The American Civil Liberties Union of Kentucky has filed a federal lawsuit (PDF file) on behalf of James Evans, the Muhlenberg County man previously arrested and charged with making threats online for posting song lyrics from the heavy metal band EXODUS.
In 2014, Evans posted on his Facebook page lyrics from an EXODUS song ("Class Dismissed [A Hate Primer]") written about the Virginia Tech school shooting. Because of the school-related content, local law enforcement officials launched an investigation. In doing so, law enforcement officials learned the post consisted of song lyrics and that Evans had, in the past, posted lyrics from other songs online. And they questioned Evans, who fully cooperated with their investigation.
Nevertheless, a Muhlenberg County Police officer sought and obtained a warrant for Evans' arrest. But the affidavit submitted for the warrant mentioned nothing about the investigation or the facts that were uncovered. The ACLU represented Evans in the criminal case which was ultimately dismissed, but not before Evans spent several days in custody for simply posting the lyrics online.
In explaining the ACLU's decision to file suit on Evans's behalf, ACLU of Kentucky cooperating attorney Brenda Popplewell stated: "This case is not only about Mr. Evans' right to engage in non-threatening speech online, but also his right to be free from unlawful police tactics in securing his arrest and prosecution for a crime he did not commit." She added, "We look forward to representing Mr. Evans in this case, and we hope that by doing so we will not only vindicate his rights but help ensure that others' rights are protected in the future."
In an interview with Full Metal Jackie, EXODUS guitarist Gary Holt stated about Evans's arrest: "It goes to show you that we live in a very paranoid society, and in a lot of ways rightly so, because of so many tragedies — non-stop shootings and such. But my problem with James Evans being arrested primarily lies in the fact that it would've taken, like, 20 minutes of research to realize that this guy was not a threat. He wasn't a depressed 17-year-old posting diatribe after diatribe on Facebook about how bad he hates his school and hates his classmates and then the posted lyrics, and I'd see it. He's a 30-year-old man, and I bet if you searched his Facebook page, you'd find nothing but other metal references and typical Facebook stuff. It does show you that the written word can be frightening to some."
Evans posted the following on Facebook on August 24, 2014: "Student bodies lying dead in the halls, a blood splattered treatise of hate. Class dismissed is my hypothesis, gun fire ends in debate."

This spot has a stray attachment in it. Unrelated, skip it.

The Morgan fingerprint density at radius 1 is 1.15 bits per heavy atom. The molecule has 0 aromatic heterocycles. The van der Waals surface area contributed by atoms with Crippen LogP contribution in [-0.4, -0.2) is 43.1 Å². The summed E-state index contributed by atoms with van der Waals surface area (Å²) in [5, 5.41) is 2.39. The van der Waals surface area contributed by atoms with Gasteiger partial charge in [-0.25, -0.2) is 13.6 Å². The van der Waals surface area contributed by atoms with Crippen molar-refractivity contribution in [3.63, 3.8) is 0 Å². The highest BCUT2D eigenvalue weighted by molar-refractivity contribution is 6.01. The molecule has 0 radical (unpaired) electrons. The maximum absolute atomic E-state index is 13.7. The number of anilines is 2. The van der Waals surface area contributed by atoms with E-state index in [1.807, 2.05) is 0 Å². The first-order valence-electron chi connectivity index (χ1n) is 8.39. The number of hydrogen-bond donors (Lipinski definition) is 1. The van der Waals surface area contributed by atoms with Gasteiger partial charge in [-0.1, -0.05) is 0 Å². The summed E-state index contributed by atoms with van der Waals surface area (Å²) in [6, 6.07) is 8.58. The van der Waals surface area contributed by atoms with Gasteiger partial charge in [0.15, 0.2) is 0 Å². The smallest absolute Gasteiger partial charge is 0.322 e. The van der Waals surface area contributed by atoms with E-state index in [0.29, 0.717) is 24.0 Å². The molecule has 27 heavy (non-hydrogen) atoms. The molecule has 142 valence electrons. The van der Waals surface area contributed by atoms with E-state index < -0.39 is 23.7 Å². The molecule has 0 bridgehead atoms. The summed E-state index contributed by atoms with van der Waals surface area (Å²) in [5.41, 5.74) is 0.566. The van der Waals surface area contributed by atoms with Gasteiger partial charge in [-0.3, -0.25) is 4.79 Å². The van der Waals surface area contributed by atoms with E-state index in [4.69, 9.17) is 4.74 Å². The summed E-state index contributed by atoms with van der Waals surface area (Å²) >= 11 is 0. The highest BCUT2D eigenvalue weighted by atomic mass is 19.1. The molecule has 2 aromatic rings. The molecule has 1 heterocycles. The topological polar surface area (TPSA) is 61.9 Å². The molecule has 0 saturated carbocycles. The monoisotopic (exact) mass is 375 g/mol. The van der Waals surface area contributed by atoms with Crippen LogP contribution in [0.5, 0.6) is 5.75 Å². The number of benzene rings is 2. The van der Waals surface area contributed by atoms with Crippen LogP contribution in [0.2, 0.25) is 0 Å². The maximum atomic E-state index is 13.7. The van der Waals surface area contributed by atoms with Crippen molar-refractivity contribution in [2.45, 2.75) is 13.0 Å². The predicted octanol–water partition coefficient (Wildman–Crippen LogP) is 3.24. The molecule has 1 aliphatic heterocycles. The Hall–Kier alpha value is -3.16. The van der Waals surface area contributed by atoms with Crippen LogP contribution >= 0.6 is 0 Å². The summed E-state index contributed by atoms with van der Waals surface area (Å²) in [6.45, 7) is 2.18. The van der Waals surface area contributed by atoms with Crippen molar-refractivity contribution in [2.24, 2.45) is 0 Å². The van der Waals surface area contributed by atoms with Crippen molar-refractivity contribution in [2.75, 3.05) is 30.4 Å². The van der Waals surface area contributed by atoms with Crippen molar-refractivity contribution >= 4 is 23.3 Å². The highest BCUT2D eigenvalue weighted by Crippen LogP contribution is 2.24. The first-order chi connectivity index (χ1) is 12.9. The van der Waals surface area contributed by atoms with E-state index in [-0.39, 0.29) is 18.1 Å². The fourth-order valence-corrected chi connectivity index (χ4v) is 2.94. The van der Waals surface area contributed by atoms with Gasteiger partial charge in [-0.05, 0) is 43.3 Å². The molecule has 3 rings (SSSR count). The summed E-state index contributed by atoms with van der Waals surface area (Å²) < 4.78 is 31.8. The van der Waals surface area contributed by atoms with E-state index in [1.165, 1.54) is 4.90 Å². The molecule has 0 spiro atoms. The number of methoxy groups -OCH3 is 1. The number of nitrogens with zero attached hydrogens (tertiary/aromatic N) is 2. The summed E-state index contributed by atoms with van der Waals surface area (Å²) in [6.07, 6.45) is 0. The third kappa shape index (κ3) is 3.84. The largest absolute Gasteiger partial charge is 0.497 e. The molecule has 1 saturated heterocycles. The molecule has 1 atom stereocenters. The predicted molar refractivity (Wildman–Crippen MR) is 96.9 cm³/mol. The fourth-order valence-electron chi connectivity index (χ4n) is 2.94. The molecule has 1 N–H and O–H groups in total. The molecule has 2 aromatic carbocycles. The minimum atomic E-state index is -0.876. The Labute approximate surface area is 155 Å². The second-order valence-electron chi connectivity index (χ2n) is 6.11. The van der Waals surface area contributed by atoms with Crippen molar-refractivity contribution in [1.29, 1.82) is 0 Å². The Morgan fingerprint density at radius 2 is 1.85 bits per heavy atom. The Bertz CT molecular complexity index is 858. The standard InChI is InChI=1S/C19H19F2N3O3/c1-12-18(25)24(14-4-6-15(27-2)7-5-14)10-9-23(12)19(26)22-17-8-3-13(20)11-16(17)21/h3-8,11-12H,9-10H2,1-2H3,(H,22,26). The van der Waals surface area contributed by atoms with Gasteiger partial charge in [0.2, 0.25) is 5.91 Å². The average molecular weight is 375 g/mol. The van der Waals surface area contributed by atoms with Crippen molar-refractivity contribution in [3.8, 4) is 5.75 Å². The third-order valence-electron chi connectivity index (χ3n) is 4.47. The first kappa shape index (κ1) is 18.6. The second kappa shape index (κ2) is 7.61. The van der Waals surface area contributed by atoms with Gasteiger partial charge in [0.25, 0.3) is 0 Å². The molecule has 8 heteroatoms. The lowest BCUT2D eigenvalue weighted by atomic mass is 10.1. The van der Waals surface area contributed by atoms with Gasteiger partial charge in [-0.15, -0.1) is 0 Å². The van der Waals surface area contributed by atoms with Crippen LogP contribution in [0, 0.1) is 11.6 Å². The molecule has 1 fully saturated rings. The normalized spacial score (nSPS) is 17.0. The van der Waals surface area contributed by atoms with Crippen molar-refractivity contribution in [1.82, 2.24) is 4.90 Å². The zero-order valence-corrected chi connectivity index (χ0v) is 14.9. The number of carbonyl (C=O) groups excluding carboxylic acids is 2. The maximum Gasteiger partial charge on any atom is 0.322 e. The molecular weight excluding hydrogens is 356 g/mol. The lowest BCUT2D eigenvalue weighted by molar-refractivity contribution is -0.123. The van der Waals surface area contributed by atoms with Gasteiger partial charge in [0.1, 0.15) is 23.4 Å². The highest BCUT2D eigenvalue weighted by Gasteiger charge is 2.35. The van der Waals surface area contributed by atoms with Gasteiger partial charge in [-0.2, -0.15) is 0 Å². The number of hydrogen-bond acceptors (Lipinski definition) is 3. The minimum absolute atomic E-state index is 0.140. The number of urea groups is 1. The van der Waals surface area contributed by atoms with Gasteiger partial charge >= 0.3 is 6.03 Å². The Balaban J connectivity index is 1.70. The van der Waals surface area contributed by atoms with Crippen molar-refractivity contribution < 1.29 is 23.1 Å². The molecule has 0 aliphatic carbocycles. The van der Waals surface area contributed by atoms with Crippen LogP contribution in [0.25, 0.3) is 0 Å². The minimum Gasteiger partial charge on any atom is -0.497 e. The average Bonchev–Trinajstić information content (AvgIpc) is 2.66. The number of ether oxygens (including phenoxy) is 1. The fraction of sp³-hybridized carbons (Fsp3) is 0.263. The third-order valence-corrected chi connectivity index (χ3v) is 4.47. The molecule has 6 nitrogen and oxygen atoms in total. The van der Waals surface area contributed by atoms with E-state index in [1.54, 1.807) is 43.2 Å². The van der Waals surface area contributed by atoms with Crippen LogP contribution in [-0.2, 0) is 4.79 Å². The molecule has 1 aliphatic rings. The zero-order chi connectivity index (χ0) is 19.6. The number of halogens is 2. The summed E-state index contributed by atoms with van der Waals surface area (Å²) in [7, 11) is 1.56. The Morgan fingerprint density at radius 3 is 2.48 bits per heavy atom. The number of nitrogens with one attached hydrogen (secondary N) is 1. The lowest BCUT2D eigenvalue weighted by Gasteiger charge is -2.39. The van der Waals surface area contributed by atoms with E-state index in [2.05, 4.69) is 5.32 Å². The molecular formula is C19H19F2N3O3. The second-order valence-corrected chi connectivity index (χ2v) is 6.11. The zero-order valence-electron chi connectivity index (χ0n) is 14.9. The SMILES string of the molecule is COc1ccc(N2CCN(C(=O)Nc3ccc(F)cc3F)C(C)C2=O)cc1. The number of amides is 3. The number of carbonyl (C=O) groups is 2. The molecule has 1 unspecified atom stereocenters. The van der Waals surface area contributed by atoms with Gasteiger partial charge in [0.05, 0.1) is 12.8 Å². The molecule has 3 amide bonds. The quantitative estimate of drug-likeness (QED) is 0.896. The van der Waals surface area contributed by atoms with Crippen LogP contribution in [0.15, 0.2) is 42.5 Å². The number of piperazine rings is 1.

According to 14News.com, multiple agencies received calls concerned about the post, resulting in Evans' arrest.
The warrant said Evans was arrested because, "he threatened to kill students and or staff at school."
Evans was placed in the Muhlenberg County Detention Center for eight days before being released on September 3, 2014.
According to Billboard.com, local police officers showed up the day of Evans' original Facebook posting at his house in Central City, where they asked him if he planned on harming anyone. "I assumed the conversation got resolved," said Evans. The next day, the officers returned to his house while Evans was at work, asking his wife what kind of car he drove and if he was in possession of any weapons.
"They informed her that I may or not be charged," he said. "They said they were going to talk to me at work, but they never showed up. I didn't think it was that big of a deal." The following morning, officers showed up at his workplace and issued Evans a warrant for his arrest.
"They never even cuffed me, just put me in the back of the car," he said. "They knew I wasn't dangerous. They were kind of shocked, too, because they thought it had been resolved. They just had to serve it because it was in their jurisdiction."
EXODUS subsequently issued a statement, saying, "EXODUS does not promote or condone terrorists, threats or bullying." Holt continued, "James Evans was simply posting lyrics to a band he likes on Facebook, and he was locked up for it. The song 'Class Dismissed (A Hate Primer)' was written as a view through the eyes of a madman and in no way endorses that kind of fucked up behavior.
"It was the Virginia Tech massacre perpetrated by Seung-Hui Cho that was the subject and inspiration to write the song, one in which we put the brakes on playing it live after the Sandy Hook shooting, as we did not want to seem insensitive... When we start to overreact to things like lyrics by any band, including EXODUS, and start arresting people, we are caving in to paranoia and are well on our way to becoming an Orwellian society."
All charges against James Evans were dismissed after the American Civil Liberties Union (ACLU) of Kentucky took his defense, presenting the case as a First Amendment issue.
"The First Amendment exists to protect people from government censorship of unpopular, but otherwise lawful, speech. And there is no greater threat to our ability to exercise that right than to be thrown in jail for doing so," said ACLU's executive director Michael Aldridge in a statement.